Intestinal immune regulatory signals govern gut homeostasis and is tightly controlled by the interaction of gut microbial gene products with pattern recognition receptors. The breakdown of such regulatory mechanisms may result in inflammatory bowel disease (IBD). Lactobacillus acidophilus contains unique surface layer proteins (Slps), including SlpA, SlpB, SlpX and lipoteichoic acid (LTA), which interact with pattern recognition receptors to mobilize immune responses. To demonstrate the role of SlpA in protective immune regulation, a strain of Lactobacillus acidophilus which solely expressed SlpA was generated. They demonstrated that its purified SlpA bind to the C-type lectin SIGNR3 to exert regulatory signals that result in mitigation of colitis, maintenance of healthy gastrointestinal microbiota, and protected gut mucosal barrier function. Interestingly, such protection was not observed in Slgnr3-/- mice, suggesting that the SlpA/SIGNR3 interaction plays a key regulatory role in colitis.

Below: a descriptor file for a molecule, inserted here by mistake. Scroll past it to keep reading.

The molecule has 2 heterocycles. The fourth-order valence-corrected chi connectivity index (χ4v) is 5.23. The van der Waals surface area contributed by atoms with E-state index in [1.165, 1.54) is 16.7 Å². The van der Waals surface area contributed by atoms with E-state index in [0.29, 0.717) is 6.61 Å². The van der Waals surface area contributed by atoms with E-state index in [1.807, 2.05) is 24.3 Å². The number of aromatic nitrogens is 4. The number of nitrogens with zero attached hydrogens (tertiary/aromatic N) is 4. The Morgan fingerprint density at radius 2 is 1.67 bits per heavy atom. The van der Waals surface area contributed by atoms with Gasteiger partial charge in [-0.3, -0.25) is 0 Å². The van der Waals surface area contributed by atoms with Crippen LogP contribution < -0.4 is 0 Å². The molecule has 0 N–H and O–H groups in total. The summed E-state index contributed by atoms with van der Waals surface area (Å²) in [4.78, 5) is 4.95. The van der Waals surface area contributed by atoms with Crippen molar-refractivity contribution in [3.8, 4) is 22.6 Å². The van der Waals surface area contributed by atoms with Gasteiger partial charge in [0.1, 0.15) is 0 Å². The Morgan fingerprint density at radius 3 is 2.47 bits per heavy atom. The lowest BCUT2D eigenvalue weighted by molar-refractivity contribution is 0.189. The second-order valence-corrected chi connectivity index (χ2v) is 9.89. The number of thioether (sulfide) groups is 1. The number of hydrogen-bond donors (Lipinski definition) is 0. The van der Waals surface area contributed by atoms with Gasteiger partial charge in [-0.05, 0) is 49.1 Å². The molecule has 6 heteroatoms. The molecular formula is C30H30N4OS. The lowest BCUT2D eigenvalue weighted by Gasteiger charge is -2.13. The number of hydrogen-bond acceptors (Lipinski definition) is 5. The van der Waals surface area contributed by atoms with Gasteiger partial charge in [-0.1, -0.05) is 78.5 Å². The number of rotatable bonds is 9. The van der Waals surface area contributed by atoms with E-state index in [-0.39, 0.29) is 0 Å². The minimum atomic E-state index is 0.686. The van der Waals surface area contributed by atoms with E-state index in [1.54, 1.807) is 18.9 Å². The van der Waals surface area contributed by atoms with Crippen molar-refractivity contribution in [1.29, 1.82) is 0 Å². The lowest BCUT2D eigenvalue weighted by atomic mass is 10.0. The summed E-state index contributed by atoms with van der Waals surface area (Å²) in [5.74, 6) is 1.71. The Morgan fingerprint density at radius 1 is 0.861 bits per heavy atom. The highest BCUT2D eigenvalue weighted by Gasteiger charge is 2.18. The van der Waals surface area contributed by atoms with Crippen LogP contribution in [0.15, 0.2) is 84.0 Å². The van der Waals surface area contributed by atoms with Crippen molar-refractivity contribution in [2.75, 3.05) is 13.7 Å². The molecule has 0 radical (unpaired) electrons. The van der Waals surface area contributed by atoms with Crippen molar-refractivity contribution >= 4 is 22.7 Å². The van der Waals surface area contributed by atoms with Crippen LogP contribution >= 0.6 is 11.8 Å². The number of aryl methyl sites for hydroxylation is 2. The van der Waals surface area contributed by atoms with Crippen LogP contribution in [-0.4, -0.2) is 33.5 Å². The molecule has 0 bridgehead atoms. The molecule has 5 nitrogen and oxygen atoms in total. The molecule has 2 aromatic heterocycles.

Lightfoot YL, et al. SIGNR3-dependent immune regulation by Lactobacillus acidophilus surface layer protein A in colitis. The EMBO Journal (2015) 34, 881-895